CAMDEN, N.J. (CN)- Nine-time Olympic gold medalist Carl Lewis claims New Jersey threw him off the Democratic primary ballot for state Senate because of an unconstitutional residency requirement. Lewis says he does meet the residency requirement, and that the state acted in defiance of the recommendation of an administrative law judge.
Lewis, who wants to represent New Jersey’s 8th District, sued New Jersey’s secretary of state, attorney general and the Camden, Burlington and Atlantic County clerks.
In his federal complaint, Lewis say Secretary of State Kim Guadagno put the kibosh on his run for office, claiming the track and field star “did not meet the four year residency requirement set forth in the New Jersey Constitution for persons seeking office of New Jersey State Senate.”
Lewis initially filed his candidacy petition on April 11. His rivals William Layton and Ted Costa filed an objection, claiming that Lewis had not lived in the state for 4 years.
The New Jersey Office of Administration held a hearing on April 19, to “determine if [the] challengers could meet their burden of proof,” according to Lewis’s complaint.
On April 20, the Hon. John Schuster III, “recommended dismissal of challengers objections and that plaintiff be allowed to placed on the ballot as a candidate in the Democratic Primary for the office of New Jersey Senate for the Eight Legislative District,” the complaint states.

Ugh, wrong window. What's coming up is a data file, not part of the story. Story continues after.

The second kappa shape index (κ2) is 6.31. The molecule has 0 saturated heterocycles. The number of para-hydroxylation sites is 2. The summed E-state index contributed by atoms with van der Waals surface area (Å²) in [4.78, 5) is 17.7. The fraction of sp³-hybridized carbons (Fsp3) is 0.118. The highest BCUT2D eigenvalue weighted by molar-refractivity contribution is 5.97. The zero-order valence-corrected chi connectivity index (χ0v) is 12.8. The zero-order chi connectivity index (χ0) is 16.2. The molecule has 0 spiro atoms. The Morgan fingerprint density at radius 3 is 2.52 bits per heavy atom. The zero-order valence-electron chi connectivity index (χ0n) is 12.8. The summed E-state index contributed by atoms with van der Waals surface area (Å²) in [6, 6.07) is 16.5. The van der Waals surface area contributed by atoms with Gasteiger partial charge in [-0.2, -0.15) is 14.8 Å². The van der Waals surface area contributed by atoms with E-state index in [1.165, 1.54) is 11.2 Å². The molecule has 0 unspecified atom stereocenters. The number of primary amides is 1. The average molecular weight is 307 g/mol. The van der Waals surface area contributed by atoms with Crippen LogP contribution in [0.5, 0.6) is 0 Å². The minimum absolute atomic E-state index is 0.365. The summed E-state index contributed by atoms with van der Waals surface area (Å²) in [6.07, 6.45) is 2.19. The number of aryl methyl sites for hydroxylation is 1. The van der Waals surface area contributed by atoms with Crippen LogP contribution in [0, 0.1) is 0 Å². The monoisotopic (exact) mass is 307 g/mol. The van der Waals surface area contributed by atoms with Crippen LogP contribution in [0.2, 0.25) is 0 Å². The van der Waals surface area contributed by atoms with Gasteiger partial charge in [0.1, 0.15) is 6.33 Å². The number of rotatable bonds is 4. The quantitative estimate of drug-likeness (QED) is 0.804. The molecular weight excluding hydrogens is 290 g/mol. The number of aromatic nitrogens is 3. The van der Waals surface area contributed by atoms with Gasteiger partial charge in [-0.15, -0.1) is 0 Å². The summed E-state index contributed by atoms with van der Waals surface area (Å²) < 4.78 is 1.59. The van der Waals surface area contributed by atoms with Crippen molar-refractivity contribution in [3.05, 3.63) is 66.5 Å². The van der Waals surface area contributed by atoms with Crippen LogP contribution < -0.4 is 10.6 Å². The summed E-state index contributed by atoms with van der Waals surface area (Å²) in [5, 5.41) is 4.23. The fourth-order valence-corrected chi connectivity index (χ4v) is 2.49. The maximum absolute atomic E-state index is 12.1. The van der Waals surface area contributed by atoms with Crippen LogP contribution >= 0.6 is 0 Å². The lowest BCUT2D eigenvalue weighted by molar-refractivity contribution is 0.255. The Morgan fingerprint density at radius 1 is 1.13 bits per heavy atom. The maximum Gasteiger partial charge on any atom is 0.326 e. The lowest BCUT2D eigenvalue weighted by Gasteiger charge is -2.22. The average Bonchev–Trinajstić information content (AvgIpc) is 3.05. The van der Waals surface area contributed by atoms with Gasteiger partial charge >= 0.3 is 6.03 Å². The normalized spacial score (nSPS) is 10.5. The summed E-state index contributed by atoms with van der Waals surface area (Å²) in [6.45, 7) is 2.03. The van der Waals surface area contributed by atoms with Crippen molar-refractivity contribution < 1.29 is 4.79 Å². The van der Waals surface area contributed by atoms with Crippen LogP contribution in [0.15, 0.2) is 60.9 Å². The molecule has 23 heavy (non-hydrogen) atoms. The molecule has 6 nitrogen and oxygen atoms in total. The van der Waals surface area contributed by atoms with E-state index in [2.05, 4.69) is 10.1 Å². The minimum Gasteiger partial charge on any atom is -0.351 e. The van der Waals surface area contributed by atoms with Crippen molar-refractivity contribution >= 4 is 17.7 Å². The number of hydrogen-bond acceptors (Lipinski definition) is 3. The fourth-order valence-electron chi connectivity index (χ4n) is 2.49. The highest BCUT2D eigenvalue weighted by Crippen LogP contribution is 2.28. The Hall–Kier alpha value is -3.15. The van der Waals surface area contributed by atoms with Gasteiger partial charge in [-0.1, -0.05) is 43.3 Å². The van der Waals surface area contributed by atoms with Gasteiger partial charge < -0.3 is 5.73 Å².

But, overruling the judge, Guadagno “ordered that the plaintiff’s name not be placed on the ballot.” Guadagno cites the New Jersey Constitution, Article IV, Section I, Paragraph 2, which states “no person shall be a member of the Senate who shall not have attained the age of thirty years, and have been a citizen and resident of the State for four years.”
Lewis says he has owned two condominiums in Mount Laurel, N.J. since 2005, for which he has paid utility bills and property taxes; that he has had a New Jersey driver’s license since 2006; and that he bought a home in Medford, N.J., in 2007, where he resides today.
In addition, he says, he lived in Willingboro, N.J., from 1963 to 1979, volunteered at his alma mater as an assistant track coach in 2007 and has attended church in Camden since 2009, and has created and hosted other charitable events in the state.
Lewis alleges civil rights violations and seeks an injunction preventing the 8th Legislative District from producing or printing ballots that do not include him as a candidate.
He also seeks declaratory relief stating that the New Jersey Constitution’s residency requirement is unconstitutional.
He is represented by William Tambussi, with Brown & Connery of Westmont, N.J.
Lewis, the most consistent long jumper of all time, set world records in the 100-meter dash, and as a member of the 4×100 meter and 4×200 meter relays. Photogenic and personable, he nevertheless was not particularly popular among his track and field peers – possibly because of his decade-long dominance.